Top 5 Dental Issues in Baby Boomers

May 30, 2018, MedicareFAQ

Top 5 Dental Issues in Baby Boomers
Top 5 Dental Issues in Baby Boomers
There is good news from the world of dentistry: Older Americans are keeping their teeth longer than ever before and the average number of teeth people retain into older age is increasing.

While this seems like a good thing, it is not all smiles. As older adults keep their teeth longer, there are more problems that are likely to arise, which is why keeping up with regular dental visits is so important.

Keeping your adult teeth and mouth healthy can be challenging with aging, and health conditions that can make teeth more vulnerable to dental problems. Don’t go without dental coverage when there are Medicare dental coverage plans available to you.

A lifetime of wear and tear combined with medications, medical conditions and a potential decrease in dental care can cause many oral health problems in seniors. These issues can result in significant tooth pain, bleeding gums, inflamed gums or gum infection.

This article goes over the 5 biggest dental problems to watch for, advice on prevention, treatment and management.

Tooth Decay

Anyone can get a dental cavity. You can get them on the surface of teeth that have never had problems before, you can also get them around old fillings or at the root of your tooth. As you age, the root of your tooth becomes softer and sometimes more exposed.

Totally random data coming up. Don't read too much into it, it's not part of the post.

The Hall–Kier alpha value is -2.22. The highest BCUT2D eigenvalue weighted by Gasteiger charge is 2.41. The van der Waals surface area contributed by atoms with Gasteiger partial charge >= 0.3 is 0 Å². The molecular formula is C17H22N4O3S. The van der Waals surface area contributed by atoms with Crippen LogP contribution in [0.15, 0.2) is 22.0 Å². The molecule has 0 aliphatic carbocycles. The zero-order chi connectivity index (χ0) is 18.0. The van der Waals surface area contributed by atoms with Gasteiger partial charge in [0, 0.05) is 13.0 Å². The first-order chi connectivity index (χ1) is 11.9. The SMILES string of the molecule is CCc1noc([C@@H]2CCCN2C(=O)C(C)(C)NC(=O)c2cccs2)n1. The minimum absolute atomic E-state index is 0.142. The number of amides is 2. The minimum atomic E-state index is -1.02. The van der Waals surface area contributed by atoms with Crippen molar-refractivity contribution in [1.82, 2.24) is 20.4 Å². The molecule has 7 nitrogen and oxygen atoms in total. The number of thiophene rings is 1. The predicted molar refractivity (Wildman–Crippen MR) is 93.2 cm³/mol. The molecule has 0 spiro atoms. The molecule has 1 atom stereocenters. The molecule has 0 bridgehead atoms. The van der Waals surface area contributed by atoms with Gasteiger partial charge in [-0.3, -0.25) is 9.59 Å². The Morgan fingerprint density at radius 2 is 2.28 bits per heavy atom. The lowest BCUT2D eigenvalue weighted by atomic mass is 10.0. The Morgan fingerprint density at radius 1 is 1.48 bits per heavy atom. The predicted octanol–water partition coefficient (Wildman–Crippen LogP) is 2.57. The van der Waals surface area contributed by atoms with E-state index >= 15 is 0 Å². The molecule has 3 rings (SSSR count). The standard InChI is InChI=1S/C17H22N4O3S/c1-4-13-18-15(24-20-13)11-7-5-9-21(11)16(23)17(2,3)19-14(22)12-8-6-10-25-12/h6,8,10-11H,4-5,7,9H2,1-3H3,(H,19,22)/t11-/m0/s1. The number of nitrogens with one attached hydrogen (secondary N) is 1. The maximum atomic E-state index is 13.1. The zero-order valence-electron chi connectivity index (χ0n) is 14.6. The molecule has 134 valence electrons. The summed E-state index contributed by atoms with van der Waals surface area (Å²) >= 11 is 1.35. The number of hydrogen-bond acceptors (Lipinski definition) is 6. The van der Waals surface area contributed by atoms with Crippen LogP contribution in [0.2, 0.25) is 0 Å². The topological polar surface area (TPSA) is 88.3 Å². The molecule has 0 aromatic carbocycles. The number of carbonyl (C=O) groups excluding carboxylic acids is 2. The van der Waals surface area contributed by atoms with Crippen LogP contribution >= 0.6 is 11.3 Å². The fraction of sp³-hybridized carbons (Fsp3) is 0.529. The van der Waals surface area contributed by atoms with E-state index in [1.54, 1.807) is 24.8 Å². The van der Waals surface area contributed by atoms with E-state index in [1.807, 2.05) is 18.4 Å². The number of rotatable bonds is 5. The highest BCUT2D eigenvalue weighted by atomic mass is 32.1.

A sugary diet, snacking between meals, and a decrease in saliva production all contribute to the build-up of sugar and acid in the mouth. Medical conditions can make tooth care difficult as well. Someone with arthritis may find brushing their teeth to be a difficult and painful task. For someone with dementia, brushing and caring for teeth may be near impossible.

The Fix: Tooth Decay

Fluoride is one of the most important health measures developed in the 20th century, and it isn’t just for kids. Almost 80% of Americans have fluorinated water, if you don’t you should add a daily fluoride rinse to your brushing habit. Even if your water has fluoride, you should consider a fluoride rinse.

If you are starting to get cavities, ask your dentist about a stronger fluoride prescription gel or ask about what is right for you. Preventive measures are always the best approach, remember to brush twice daily with fluoride toothpaste, decrease your sugar intake, and drink water after each meal. Electric toothbrushes may be easier to use, and they are most effective.

Gum Disease

If your gums are inflamed, red, or bleed easily, you might have gingivitis. Gingivitis is when the gums inflame due to bacteria build-up where teeth meet gum tissue. This can become periodontitis, which is when the gum pulls away from the tooth and creates pockets, which can become infected.

Periodontal disease is another name for gum disease and is a common problem caused by bacteria in plaque and tartar. If this conditions continues unchecked, it could cause the loss of bones in your jaw and eventually, the loss of the teeth themselves. Smoking can be a huge contributing factor in gum disease.

The Fix: Gum Disease

The best thing you can do for gum disease is to visit your dentist regularly. Your teeth will need to be cleaned and your gums will need to be treated for this condition. People who do not have access to dental care are more likely to develop gum disease.